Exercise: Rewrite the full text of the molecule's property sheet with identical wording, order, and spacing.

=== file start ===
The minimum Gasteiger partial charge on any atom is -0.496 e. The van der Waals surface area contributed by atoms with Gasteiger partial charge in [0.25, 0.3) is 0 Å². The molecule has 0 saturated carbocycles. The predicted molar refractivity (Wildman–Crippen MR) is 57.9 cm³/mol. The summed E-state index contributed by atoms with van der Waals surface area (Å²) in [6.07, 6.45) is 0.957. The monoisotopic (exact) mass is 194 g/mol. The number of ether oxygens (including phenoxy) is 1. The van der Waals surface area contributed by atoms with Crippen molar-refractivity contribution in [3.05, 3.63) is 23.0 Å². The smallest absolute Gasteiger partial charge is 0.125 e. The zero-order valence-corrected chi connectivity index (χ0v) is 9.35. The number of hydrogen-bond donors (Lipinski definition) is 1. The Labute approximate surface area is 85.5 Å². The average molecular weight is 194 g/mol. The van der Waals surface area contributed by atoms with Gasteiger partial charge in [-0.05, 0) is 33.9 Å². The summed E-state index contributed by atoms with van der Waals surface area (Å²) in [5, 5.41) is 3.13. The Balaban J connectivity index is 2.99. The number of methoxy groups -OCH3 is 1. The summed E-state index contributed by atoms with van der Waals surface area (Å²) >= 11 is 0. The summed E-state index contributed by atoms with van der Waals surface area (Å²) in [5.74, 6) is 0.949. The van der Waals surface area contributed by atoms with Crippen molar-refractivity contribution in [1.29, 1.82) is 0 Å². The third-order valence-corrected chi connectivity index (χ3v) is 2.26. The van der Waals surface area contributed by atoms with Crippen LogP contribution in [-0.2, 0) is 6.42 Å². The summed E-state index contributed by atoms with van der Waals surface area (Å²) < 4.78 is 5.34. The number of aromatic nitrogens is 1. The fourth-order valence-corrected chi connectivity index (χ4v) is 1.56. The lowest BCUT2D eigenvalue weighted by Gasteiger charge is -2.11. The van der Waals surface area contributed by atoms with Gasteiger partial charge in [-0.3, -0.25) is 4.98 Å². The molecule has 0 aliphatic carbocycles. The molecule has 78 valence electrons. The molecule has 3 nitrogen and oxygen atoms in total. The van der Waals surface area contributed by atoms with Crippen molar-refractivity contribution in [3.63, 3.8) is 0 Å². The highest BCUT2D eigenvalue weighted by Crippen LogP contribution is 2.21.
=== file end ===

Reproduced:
The minimum Gasteiger partial charge on any atom is -0.496 e. The van der Waals surface area contributed by atoms with Gasteiger partial charge in [0.25, 0.3) is 0 Å². The molecule has 0 saturated carbocycles. The predicted molar refractivity (Wildman–Crippen MR) is 57.9 cm³/mol. The summed E-state index contributed by atoms with van der Waals surface area (Å²) in [6.07, 6.45) is 0.957. The monoisotopic (exact) mass is 194 g/mol. The number of ether oxygens (including phenoxy) is 1. The van der Waals surface area contributed by atoms with Crippen molar-refractivity contribution in [3.05, 3.63) is 23.0 Å². The smallest absolute Gasteiger partial charge is 0.125 e. The zero-order valence-corrected chi connectivity index (χ0v) is 9.35. The number of hydrogen-bond donors (Lipinski definition) is 1. The Labute approximate surface area is 85.5 Å². The average molecular weight is 194 g/mol. The van der Waals surface area contributed by atoms with Gasteiger partial charge in [-0.05, 0) is 33.9 Å². The summed E-state index contributed by atoms with van der Waals surface area (Å²) in [5, 5.41) is 3.13. The Balaban J connectivity index is 2.99. The number of methoxy groups -OCH3 is 1. The summed E-state index contributed by atoms with van der Waals surface area (Å²) >= 11 is 0. The summed E-state index contributed by atoms with van der Waals surface area (Å²) in [5.74, 6) is 0.949. The van der Waals surface area contributed by atoms with Crippen molar-refractivity contribution in [1.29, 1.82) is 0 Å². The third-order valence-corrected chi connectivity index (χ3v) is 2.26. The van der Waals surface area contributed by atoms with Crippen LogP contribution in [-0.2, 0) is 6.42 Å². The summed E-state index contributed by atoms with van der Waals surface area (Å²) < 4.78 is 5.34. The number of aromatic nitrogens is 1. The fourth-order valence-corrected chi connectivity index (χ4v) is 1.56. The lowest BCUT2D eigenvalue weighted by Gasteiger charge is -2.11. The van der Waals surface area contributed by atoms with Gasteiger partial charge in [-0.3, -0.25) is 4.98 Å². The molecule has 0 aliphatic carbocycles. The molecule has 78 valence electrons. The molecule has 3 nitrogen and oxygen atoms in total. The van der Waals surface area contributed by atoms with Crippen molar-refractivity contribution in [3.63, 3.8) is 0 Å². The highest BCUT2D eigenvalue weighted by Crippen LogP contribution is 2.21.